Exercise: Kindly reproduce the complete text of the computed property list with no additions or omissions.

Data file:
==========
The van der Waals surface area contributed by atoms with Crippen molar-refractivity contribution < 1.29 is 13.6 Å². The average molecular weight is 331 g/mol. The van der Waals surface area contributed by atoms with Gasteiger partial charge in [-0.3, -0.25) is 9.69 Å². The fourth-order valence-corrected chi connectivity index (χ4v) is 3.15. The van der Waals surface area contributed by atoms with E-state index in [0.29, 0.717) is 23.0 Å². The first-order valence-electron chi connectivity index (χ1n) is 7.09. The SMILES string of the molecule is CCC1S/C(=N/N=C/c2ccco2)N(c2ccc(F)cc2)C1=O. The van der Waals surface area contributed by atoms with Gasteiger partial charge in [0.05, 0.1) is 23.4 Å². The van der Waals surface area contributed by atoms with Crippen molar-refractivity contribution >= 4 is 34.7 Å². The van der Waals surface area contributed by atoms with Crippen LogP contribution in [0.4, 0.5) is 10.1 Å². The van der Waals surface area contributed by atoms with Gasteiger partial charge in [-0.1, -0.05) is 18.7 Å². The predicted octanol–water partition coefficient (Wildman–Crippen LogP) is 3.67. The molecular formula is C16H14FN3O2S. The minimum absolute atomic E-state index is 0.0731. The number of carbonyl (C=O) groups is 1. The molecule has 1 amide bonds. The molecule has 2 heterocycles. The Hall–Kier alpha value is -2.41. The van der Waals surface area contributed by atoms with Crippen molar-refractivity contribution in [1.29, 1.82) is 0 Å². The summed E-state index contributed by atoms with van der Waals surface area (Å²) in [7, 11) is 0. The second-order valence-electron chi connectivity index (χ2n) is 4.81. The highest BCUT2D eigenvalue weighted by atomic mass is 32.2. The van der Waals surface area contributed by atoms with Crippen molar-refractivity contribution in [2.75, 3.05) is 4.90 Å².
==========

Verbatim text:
The van der Waals surface area contributed by atoms with Crippen molar-refractivity contribution < 1.29 is 13.6 Å². The average molecular weight is 331 g/mol. The van der Waals surface area contributed by atoms with Gasteiger partial charge in [-0.3, -0.25) is 9.69 Å². The fourth-order valence-corrected chi connectivity index (χ4v) is 3.15. The van der Waals surface area contributed by atoms with E-state index in [0.29, 0.717) is 23.0 Å². The first-order valence-electron chi connectivity index (χ1n) is 7.09. The SMILES string of the molecule is CCC1S/C(=N/N=C/c2ccco2)N(c2ccc(F)cc2)C1=O. The van der Waals surface area contributed by atoms with Gasteiger partial charge in [0.05, 0.1) is 23.4 Å². The van der Waals surface area contributed by atoms with Crippen molar-refractivity contribution >= 4 is 34.7 Å². The van der Waals surface area contributed by atoms with Crippen LogP contribution in [0.4, 0.5) is 10.1 Å². The van der Waals surface area contributed by atoms with Gasteiger partial charge in [-0.1, -0.05) is 18.7 Å². The predicted octanol–water partition coefficient (Wildman–Crippen LogP) is 3.67. The molecular formula is C16H14FN3O2S. The minimum absolute atomic E-state index is 0.0731. The number of carbonyl (C=O) groups is 1. The molecule has 1 amide bonds. The molecule has 2 heterocycles. The Hall–Kier alpha value is -2.41. The van der Waals surface area contributed by atoms with Crippen molar-refractivity contribution in [1.29, 1.82) is 0 Å². The summed E-state index contributed by atoms with van der Waals surface area (Å²) in [7, 11) is 0. The second-order valence-electron chi connectivity index (χ2n) is 4.81. The highest BCUT2D eigenvalue weighted by atomic mass is 32.2. The van der Waals surface area contributed by atoms with Crippen molar-refractivity contribution in [2.75, 3.05) is 4.90 Å².